Compare Life Insurance
How we Compare Life Insurance
The financial strength of an insurance company refers to the overall stability of the company’s finances. Life insurance is essentially a long-term contract that isn’t paid out until much later in life. Because of this, it’s very important that the insurance company you go with has a positive long-term outlook. Otherwise, they may not be able to pay out any outstanding obligations to you and/or your beneficiaries should the company collapse or run into financial troubles.
To determine a company’s financial strength, finance companies such as A.M. Best and S&P compile data and use various sets of criteria to determine overall financial stability. They look closely at things such as credit rating and their ability to meet any outstanding obligations to policy holders. It’s a good rule of thumb to buy only from insurance companies that have high marks from the major ratings agencies.
However, understanding the ratings can be tricky. Each company uses a different scoring system, but the ratings they assign are intentionally vexing. For example, many consumers are quick to assume that an insurer with an A+ rating from Fitch is the best score possible. I mean, why wouldn’t you think that? But the reality is that there are four scores higher than A+: AA-, AA, AA+, and AAA. Take some time to review the scoring criteria before placing too much value on what seems to be an excellent score, because oftentimes a score that looks impressive on paper really just translates to “good.”
Life Insurance with the Best Company Reputation:
|Prudential||Liberty Mutual||New York Life||AXA||Gerber Life|
|Standard & Poor's||AA-||A||AA-||A+||BBB|
To this day, despite the ubiquity of online quoting platforms that connect clients to multiple companies, 80-90% of the business of life insurance is still done through face-to-face (or phone) interaction with traditional agents. Different companies have different requirements for their agents in terms of certifications and continuing education while employed.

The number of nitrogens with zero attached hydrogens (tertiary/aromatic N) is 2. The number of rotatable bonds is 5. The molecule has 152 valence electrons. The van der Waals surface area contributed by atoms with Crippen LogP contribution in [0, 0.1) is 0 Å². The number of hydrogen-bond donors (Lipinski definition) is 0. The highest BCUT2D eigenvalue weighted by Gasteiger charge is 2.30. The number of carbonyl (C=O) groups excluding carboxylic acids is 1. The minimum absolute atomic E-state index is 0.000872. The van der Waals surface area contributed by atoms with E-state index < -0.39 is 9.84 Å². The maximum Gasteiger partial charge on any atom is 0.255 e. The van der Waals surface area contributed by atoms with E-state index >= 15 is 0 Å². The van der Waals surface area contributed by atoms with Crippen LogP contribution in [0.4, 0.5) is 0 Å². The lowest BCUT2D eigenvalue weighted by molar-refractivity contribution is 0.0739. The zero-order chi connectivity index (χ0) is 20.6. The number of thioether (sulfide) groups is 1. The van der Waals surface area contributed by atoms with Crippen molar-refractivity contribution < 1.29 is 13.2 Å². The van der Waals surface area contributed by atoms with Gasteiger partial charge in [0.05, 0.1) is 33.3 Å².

According to JD Power 1 in 5 policyholders never heard back from their agent after purchasing life insurance in 2015. A lack of communication is often cited as the main reason a customer does not fully understand their policy and therefore becomes unsatisfied or lets their policy lapse.
To rate customer experience we used 2015 National Association of Insurance Commissioners (NAIC) data on complaint ratios. This compares a given company’s complaints to the industry as a whole; it’s essentially a “complaint share.” We also took into account JD Power satisfaction scores from 2015 where applicable.
To simplify things as much as possible, we can say that there are basically three major categories for life insurance, which are further divided into specific policies that give specific premiums, coverage, and payment terms/periods. There’s term life insurance, whole life insurance, and universal life insurance. Let’s take a closer look at each.
Term Life Insurance: Generally, this refers to life insurance plans that are short-term, or run for a pre-determined number of years (5, 10, 20, etc.). It’s purely a protection plan that pays out a predetermined sum if the insured individual(s) dies during a specific period of time. This type is the most common, and usually the one offered by employers as part of their benefits package. Most of the time, term life is an inexpensive insurance option, as the premium rate is locked in for the duration of the plan. Consider this option if you plan to be debt free when you reach retirement age and you just want coverage until your youngest child finishes college.
Whole Life Insurance: This is the first form of permanent life insurance, and it can be kept for the duration of your life. Monthly premiums are at a set rate, and they must be paid on time. With this type of coverage, most policies offer a tax-protected savings or investment component. As your cash value increases, you have the option to borrow against it, surrender the policy for a payout, or collect dividends on it. The premiums can be quite high, but the cash value benefits can be very useful for policy holders.